What is a Gear Wheel?

Lori Kilchermann

A gear wheel is one with teeth or notches machined into its perimeter. The gear wheel is capable of meshing with the teeth of another gear wheel to create a basic machine. Transmissions, watches and many other types of machines that operate with the help of gears and mechanical drive assemblies all use gear wheels.

The proper gear ratio in a transmission allows a car to operate at highway speed while remaining at a low engine speed.
The proper gear ratio in a transmission allows a car to operate at highway speed while remaining at a low engine speed.

When one gear wheel meshes with another it creates a machine capable of increasing or decreasing its mechanical power. This ability to change is known as a gear ratio. The ratio defines the amount of mechanical power or multiplication created by the two gears. The ratio is derived from the gears on each gear wheel.

When one gear turns four complete revolutions while the other meshed gear only turns one revolution, it is said to have a 4:1 gear ratio. When discussing automobile drive axle gear ratios, if the drive shaft turns the pinion gear four complete revolutions and the ring gear turns the tires 10 complete revolutions it is said to have a 4:10 gear ratio.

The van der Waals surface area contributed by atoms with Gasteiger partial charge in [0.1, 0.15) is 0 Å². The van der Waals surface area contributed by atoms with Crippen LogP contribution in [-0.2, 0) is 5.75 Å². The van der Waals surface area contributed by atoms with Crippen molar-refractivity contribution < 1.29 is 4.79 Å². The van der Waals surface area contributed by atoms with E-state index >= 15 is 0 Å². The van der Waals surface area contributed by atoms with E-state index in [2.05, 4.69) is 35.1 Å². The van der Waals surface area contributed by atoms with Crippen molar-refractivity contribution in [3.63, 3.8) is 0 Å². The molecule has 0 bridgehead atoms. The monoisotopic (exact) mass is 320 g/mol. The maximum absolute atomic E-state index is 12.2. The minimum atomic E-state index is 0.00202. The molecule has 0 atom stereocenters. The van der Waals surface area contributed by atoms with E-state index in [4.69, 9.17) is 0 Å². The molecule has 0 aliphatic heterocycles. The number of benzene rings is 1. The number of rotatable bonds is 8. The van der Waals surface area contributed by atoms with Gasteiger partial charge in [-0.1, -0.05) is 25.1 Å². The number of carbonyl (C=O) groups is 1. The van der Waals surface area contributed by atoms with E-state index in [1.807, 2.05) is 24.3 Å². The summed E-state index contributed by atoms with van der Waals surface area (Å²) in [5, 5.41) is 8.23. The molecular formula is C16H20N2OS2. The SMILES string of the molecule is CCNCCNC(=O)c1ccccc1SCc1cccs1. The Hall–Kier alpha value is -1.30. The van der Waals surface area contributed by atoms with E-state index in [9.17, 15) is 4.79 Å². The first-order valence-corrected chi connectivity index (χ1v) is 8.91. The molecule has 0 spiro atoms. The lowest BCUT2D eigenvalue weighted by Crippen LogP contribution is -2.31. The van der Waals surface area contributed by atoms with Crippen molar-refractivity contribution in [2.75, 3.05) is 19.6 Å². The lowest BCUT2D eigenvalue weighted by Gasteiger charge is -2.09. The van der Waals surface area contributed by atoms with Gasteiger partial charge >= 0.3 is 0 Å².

Gear wheels have helped the world to advance by assisting in ability to create. The strength of a single person can be increased to the strength of hundreds of with the proper gear ratio of a machine utilizing gear wheels. The gear wheel allows machines to perform and accomplish tasks that would not be possible by using the singular strength of people or even horses.

The gear wheel also allows a machine to produce high-speed functions with a low-speed input by the use of gear ratio multiplication. By choosing the properly sized gears, a slow input speed can be converted to a high output speed and the user can enjoy the benefits of a powerful fan by cranking a handle very slow.

An automobile transmission is a prime example of gear multiplication. As an automobile operates, the engine remains in a fairly common revolution per minute (RPM) level. To increase speed, the transmission gear wheel system begins to change gear combinations or shifts gears and the vehicle's speed increases. The transmission continues to change the order in which the different sets of gear wheel combinations interlock and the vehicle shifts through all of the possible gear changes to reach a cruising speed.

The proper gear ratio in the transmission allows the vehicle to operate at highway speed while remaining at a very low engine speed. This is responsible for obtaining adequate fuel mileage and maintaining the durability of the engine.

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